Google's web browser seems to ship a new version every few days - at the time of writing we're on version eleventy-three - and the strategy is paying off: according to StatCounter, its market share jumped from under 5% this time last year to 13-plus-percent now. With more than 8,500 extensions, 1,400 themes and a blazing fast engine powering the whole shooting match, Chrome has become an excellent everyday browser.
LOW: Chrome OS
Were we the only ones to go "huh?" at the Chrome OS launch? Google's desktop operating system is undoubtedly fast and there are obvious benefits for enterprise customers, but we're struggling to see the appeal to consumers like us when the Chrome browser will deliver much the same experience without locking you into a web-only OS. It was supposed to be out by now too, but the shipping date has slid well into 2011.
HIGH: Mobile Google Docs
Google Docs on the iPad is a wonderful thing. The service is now available for most browsers and even smartphones.
LOW: YouTube bullies and Street View scanning
In February, Italian YouTube executives were found guilty of violating privacy laws when the site didn't remove a bullying video quickly enough, and at the time of writing the Street View service has attracted regulators' attention after the Street View cars, ahem, accidentally scanned people's wireless networks.
HIGH: Google Voice
Apple's apparent App Store ban - which lasted for more than a year - meant Google Voice became famous for all the wrong reasons: rather than see it as the App Apple Tried To Ban, it should be seen as Google's Really Amazing Service. The former GrandCentral gives you one number that follows you around from landline to mobile and online, and we're gutted we can't get it over here.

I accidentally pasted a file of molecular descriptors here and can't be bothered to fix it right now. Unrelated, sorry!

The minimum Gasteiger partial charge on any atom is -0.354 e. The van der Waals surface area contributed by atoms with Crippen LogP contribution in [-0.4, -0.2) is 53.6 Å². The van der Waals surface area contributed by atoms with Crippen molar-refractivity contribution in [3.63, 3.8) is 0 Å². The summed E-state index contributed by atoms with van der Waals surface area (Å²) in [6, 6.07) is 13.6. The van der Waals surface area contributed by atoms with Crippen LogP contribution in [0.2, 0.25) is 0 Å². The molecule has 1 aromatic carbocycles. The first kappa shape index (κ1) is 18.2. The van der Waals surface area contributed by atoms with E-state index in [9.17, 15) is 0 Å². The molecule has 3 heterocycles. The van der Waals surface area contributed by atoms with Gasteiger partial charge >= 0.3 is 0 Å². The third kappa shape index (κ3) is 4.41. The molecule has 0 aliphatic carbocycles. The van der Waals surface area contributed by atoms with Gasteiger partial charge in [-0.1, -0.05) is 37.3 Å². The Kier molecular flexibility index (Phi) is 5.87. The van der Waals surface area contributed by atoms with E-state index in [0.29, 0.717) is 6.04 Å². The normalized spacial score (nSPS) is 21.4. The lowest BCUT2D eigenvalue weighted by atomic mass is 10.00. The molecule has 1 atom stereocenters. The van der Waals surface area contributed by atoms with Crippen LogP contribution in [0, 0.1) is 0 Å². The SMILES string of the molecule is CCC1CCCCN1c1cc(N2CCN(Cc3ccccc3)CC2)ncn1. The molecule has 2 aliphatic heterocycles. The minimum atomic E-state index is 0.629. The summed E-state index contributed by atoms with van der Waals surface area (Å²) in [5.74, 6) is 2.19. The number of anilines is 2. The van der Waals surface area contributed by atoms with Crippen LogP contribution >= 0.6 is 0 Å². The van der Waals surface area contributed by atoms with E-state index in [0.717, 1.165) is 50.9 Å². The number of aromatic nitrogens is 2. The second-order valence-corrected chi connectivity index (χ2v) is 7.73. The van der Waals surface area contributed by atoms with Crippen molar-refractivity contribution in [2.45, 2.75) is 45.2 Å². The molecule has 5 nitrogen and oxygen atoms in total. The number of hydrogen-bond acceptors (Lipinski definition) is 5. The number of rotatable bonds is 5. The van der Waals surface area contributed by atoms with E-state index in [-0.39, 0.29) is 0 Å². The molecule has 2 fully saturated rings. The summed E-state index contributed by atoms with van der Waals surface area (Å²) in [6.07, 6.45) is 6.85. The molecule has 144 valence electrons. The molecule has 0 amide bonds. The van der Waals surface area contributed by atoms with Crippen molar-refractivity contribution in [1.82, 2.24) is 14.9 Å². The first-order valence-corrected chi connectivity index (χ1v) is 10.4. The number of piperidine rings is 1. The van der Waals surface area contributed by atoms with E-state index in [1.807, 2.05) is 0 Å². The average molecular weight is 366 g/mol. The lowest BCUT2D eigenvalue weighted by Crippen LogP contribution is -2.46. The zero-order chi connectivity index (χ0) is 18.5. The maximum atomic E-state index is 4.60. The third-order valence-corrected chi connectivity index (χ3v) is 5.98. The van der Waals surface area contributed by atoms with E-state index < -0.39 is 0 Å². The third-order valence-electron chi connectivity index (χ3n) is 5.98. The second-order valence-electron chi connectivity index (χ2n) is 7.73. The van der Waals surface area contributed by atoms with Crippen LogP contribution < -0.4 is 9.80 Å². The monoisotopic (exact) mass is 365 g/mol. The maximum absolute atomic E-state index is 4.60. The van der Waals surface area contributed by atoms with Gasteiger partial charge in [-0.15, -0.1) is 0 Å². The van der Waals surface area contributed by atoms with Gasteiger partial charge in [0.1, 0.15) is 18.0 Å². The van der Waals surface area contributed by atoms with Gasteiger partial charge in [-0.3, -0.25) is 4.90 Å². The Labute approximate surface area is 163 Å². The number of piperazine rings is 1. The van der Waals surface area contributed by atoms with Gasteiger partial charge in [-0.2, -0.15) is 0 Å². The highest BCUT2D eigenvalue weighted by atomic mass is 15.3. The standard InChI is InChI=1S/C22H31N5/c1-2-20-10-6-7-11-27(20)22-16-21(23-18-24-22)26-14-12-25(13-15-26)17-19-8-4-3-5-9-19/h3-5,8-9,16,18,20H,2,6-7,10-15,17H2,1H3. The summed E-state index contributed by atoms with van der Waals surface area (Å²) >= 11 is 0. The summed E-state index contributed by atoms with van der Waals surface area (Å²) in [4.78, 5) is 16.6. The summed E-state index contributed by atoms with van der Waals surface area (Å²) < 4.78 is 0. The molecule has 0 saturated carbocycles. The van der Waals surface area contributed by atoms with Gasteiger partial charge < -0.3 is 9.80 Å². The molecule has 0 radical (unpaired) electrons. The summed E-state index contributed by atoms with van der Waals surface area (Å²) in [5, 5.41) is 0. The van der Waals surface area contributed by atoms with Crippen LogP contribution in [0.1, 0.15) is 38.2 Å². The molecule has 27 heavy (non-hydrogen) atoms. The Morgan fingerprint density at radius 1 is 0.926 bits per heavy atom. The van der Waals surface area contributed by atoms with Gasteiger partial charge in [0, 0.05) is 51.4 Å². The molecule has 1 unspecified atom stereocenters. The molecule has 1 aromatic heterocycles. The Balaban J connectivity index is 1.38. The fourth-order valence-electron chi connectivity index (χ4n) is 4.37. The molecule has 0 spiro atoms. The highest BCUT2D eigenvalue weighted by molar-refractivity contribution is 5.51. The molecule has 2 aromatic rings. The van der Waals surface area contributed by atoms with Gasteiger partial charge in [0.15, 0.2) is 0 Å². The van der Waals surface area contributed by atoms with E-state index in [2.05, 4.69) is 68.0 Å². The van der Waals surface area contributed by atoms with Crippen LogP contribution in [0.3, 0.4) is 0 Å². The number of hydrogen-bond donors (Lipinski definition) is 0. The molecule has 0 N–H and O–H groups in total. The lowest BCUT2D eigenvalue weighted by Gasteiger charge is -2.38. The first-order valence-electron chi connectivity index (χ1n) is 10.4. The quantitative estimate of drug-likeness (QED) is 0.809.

Google's biggest rival isn't Microsoft. It's Facebook. Time spent faffing around on Facebook is time you're not spending on the open Internet, using Gmail or any of Google's other services - and that means you're not seeing Google's ads. Hence November's Google/Facebook fight, with the latter cheekily grabbing data from Google address books without returning the favour and Google going in an almighty huff. Expect more barneys as Facebook's grip on the entire Internet continues to tighten.
HIGH: Instant Previews and Google Instant
It hasn't escaped controversy - lesbian, gay, bisexual and transgender users are upset that the Instant's adult filtering also excludes LGBT terms - but Google's instant suggestions are very useful and a little bit spooky. We like the previews too, which make visits to useless sites considerably less likely.
LOW: Net Neutrality
Google has long been a supporter of Net Neutrality, so jaws dropped in August when the firm essentially said "yeah, net neutrality's awesome, but obviously that only applies to wired connections because wireless is, y'know, different" while holding hands with mobile phone company Verizon. As the EFF put it, the net neutrality proposals created by Google and Verizon "included some really terrible ideas".
HIGH: Nexus S
Could this be the world's best smartphone? It's certainly looking pretty good. We can't wait to find out whether it's good enough for us to forget the price tag.
LOW: Eric Schmidt bumping his gums
Whether it's arguing that teenagers should change their names to stop their online history embarrassing them, claiming that Google policy is to "go right up to the creepy line" or saying that "We know where you are. We know where you've been. We can more or less know what you're thinking about", the Google CEO once again wins our Tech Boss Most Likely To Own A Coat Made Of Human Skin award.